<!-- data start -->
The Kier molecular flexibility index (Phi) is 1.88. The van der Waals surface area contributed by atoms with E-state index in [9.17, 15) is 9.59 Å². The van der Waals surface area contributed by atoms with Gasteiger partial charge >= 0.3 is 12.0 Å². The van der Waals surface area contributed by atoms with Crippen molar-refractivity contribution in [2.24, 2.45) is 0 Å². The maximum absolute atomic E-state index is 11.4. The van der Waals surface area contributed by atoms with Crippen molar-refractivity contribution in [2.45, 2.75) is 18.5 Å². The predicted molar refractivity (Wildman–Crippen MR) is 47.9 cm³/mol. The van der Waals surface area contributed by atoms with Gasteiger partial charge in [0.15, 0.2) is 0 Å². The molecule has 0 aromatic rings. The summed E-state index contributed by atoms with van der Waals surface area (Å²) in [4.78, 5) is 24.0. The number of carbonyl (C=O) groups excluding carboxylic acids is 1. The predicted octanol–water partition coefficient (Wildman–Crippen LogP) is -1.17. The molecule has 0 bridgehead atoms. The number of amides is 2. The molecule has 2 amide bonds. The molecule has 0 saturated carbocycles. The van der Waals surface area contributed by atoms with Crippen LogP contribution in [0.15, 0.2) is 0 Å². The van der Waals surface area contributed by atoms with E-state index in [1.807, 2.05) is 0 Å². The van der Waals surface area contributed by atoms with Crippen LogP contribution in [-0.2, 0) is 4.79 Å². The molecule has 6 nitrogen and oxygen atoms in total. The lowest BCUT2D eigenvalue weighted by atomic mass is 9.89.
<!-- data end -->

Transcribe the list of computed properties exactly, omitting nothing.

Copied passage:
The Kier molecular flexibility index (Phi) is 1.88. The van der Waals surface area contributed by atoms with E-state index in [9.17, 15) is 9.59 Å². The van der Waals surface area contributed by atoms with Gasteiger partial charge >= 0.3 is 12.0 Å². The van der Waals surface area contributed by atoms with Crippen molar-refractivity contribution in [2.24, 2.45) is 0 Å². The maximum absolute atomic E-state index is 11.4. The van der Waals surface area contributed by atoms with Crippen molar-refractivity contribution in [2.45, 2.75) is 18.5 Å². The predicted molar refractivity (Wildman–Crippen MR) is 47.9 cm³/mol. The van der Waals surface area contributed by atoms with Gasteiger partial charge in [0.15, 0.2) is 0 Å². The molecule has 0 aromatic rings. The summed E-state index contributed by atoms with van der Waals surface area (Å²) in [4.78, 5) is 24.0. The number of carbonyl (C=O) groups excluding carboxylic acids is 1. The predicted octanol–water partition coefficient (Wildman–Crippen LogP) is -1.17. The molecule has 0 bridgehead atoms. The number of amides is 2. The molecule has 2 amide bonds. The molecule has 0 saturated carbocycles. The van der Waals surface area contributed by atoms with Crippen LogP contribution in [0.15, 0.2) is 0 Å². The van der Waals surface area contributed by atoms with E-state index in [1.807, 2.05) is 0 Å². The van der Waals surface area contributed by atoms with Crippen LogP contribution in [-0.2, 0) is 4.79 Å². The molecule has 6 nitrogen and oxygen atoms in total. The lowest BCUT2D eigenvalue weighted by atomic mass is 9.89.